Last year was the worst for IPOs in the last 20 years

2015 was not a good year for a company to go public.

More than 70 percent of U.S. companies that held initial public offerings in 2015 are trading below their debut prices, a figure that included 9 out of the 10 largest IPOs, The Wall Street Journal reported last week.

Overall, 2015 was the worst year to have an offering in the last 20 years. IPOs issued in 2015 are down a median of about 25 percent as of Friday's close, which is worse than the IPO slumps that occurred in other market downturns.

Here's the annualized return (or year to date for companies that have traded for less than a year) for the nearly 4,000 IPOs on the Nasdaq and New York Stock Exchange since the beginning of 1995. If a company was sold or was delisted, the return is calculated using the price on the last day the security was listed.

Based on the median company, the most successful IPO class was 2002. That relatively small group of offerings included companies like Dick's Sporting Goods, Netflix and Veridian, an aerospace company that was sold to General Dynamics about a year after going public.

The class of 1998 had the highest average return. That includes, a Mark Cuban company that was sold to Yahoo only a year after its IPO for $5.7 billion, a return of more than 1,000 percent. The deal is considered by some to be one of the worst ever made for an Internet company, but counts as a stunning success for the IPO itself.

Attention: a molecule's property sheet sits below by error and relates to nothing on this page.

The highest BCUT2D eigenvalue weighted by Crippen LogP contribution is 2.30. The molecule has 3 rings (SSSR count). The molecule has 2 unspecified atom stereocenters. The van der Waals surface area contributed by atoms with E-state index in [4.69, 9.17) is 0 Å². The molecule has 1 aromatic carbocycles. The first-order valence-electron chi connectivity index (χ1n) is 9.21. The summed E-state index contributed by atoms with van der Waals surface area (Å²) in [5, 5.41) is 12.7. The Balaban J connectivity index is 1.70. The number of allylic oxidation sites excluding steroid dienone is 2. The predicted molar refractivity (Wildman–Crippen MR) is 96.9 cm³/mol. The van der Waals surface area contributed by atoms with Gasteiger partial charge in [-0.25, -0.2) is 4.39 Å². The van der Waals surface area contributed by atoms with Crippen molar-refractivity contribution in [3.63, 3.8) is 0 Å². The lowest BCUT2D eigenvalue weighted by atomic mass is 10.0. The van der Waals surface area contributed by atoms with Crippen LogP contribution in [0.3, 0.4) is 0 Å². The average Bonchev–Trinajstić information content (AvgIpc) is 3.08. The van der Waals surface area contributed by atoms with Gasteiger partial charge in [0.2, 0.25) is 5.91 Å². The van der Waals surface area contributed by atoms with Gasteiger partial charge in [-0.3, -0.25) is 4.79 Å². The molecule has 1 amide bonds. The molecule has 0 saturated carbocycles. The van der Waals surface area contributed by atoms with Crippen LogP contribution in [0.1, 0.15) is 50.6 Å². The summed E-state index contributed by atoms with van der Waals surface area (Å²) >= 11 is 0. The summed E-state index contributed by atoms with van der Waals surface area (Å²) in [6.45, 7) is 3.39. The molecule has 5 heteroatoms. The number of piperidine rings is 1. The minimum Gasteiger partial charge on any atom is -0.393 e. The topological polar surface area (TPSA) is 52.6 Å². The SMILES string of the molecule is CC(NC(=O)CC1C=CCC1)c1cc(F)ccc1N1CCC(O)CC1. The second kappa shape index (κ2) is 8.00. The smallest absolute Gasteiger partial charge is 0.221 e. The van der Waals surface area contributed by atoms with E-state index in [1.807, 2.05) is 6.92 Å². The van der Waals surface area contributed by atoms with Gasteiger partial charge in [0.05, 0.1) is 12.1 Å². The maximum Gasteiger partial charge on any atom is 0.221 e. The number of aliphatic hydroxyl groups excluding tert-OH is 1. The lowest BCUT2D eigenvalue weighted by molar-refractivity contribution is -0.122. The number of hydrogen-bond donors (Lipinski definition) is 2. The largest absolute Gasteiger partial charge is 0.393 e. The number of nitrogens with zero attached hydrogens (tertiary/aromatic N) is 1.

Compared to other downturns

Another way to rate each IPO class is by the percent of new offerings in each year that end up with a positive return. By both 12-month and six-month post-IPO measures, 2015 is comparable to the weak IPO classes in 2000 and 2008.

While IPOs initiated in 2008 were the weakest so far six months after each offering, that batch eventually recovered. In fact, in terms of overall return, the median IPOs in 2008 and 2009 were among the highest since 1995. If the market recovers, the class of 2015 could eventually mount the same sort of rebound.

The opposite was true for 2000, when companies like went public but were forced to sell at much lower prices within a few years.

There were fewer than 200 IPOs in 2015, compared to 275 in 2014. Companies have postponed going public almost entirely in 2016; only four have done so in February, and none did in January.

New companies are generally regarded as higher risk, so investors tend to flee during periods of market turbulence. Since the start of 2015, the Renaissance U.S. IPO index, which tracks the top 80 percent of new public companies (for two years after their IPOs), has fallen 19 percent while the S&P 500 was down about 6 percent (as of Monday's close).

Kathleen Smith, principal at Renaissance Capital, which manages IPO-focused exchange-traded funds, said the shutdown in the IPO market is the worst she's seen since the 2008 recession. That could easily change if the wider market recovers. The S&P 500 is up about 4 percent over the last week, and the Renaissance index saw a pop of 10 percent over that period.

"The market has to improve," Smith said. "If you look at what happened in 2008, the IPO market dropped, but once it started to pick up, the IPO window opened again."